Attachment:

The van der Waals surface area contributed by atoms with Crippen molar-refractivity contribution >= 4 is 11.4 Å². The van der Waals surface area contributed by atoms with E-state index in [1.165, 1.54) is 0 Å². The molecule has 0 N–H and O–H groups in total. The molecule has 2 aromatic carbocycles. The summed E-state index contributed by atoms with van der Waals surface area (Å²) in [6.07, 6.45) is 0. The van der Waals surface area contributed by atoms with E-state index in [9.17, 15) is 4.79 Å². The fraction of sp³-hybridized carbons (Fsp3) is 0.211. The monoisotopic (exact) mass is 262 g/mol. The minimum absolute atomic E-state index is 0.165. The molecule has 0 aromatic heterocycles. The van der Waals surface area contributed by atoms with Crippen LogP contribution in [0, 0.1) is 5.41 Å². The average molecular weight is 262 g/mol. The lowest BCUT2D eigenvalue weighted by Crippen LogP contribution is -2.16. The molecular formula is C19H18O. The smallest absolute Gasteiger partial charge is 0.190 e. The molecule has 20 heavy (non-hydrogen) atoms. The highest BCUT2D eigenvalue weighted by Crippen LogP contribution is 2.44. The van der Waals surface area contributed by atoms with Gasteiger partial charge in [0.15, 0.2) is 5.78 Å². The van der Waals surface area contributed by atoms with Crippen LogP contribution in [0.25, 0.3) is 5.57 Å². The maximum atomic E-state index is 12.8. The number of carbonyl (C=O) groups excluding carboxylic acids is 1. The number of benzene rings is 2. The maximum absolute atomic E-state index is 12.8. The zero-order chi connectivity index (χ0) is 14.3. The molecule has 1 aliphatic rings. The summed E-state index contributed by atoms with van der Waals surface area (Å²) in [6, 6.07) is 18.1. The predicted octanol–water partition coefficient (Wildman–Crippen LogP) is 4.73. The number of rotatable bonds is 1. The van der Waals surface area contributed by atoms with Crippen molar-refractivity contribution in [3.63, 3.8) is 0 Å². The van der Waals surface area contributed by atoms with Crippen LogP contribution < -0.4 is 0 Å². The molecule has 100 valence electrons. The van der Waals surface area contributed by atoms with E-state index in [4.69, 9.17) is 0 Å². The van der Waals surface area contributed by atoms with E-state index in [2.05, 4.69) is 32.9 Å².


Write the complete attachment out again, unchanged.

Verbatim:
The van der Waals surface area contributed by atoms with Crippen molar-refractivity contribution >= 4 is 11.4 Å². The van der Waals surface area contributed by atoms with E-state index in [1.165, 1.54) is 0 Å². The molecule has 0 N–H and O–H groups in total. The molecule has 2 aromatic carbocycles. The summed E-state index contributed by atoms with van der Waals surface area (Å²) in [6.07, 6.45) is 0. The van der Waals surface area contributed by atoms with E-state index in [9.17, 15) is 4.79 Å². The fraction of sp³-hybridized carbons (Fsp3) is 0.211. The monoisotopic (exact) mass is 262 g/mol. The minimum absolute atomic E-state index is 0.165. The molecule has 0 aromatic heterocycles. The van der Waals surface area contributed by atoms with Crippen LogP contribution in [0, 0.1) is 5.41 Å². The average molecular weight is 262 g/mol. The lowest BCUT2D eigenvalue weighted by Crippen LogP contribution is -2.16. The molecular formula is C19H18O. The smallest absolute Gasteiger partial charge is 0.190 e. The molecule has 20 heavy (non-hydrogen) atoms. The highest BCUT2D eigenvalue weighted by Crippen LogP contribution is 2.44. The van der Waals surface area contributed by atoms with Gasteiger partial charge in [0.15, 0.2) is 5.78 Å². The van der Waals surface area contributed by atoms with Crippen LogP contribution in [0.25, 0.3) is 5.57 Å². The maximum atomic E-state index is 12.8. The number of carbonyl (C=O) groups excluding carboxylic acids is 1. The number of benzene rings is 2. The maximum absolute atomic E-state index is 12.8. The zero-order chi connectivity index (χ0) is 14.3. The molecule has 1 aliphatic rings. The summed E-state index contributed by atoms with van der Waals surface area (Å²) in [6, 6.07) is 18.1. The predicted octanol–water partition coefficient (Wildman–Crippen LogP) is 4.73. The number of rotatable bonds is 1. The van der Waals surface area contributed by atoms with Crippen molar-refractivity contribution in [3.63, 3.8) is 0 Å². The van der Waals surface area contributed by atoms with Crippen LogP contribution < -0.4 is 0 Å². The molecule has 100 valence electrons. The van der Waals surface area contributed by atoms with E-state index in [4.69, 9.17) is 0 Å². The van der Waals surface area contributed by atoms with E-state index in [2.05, 4.69) is 32.9 Å².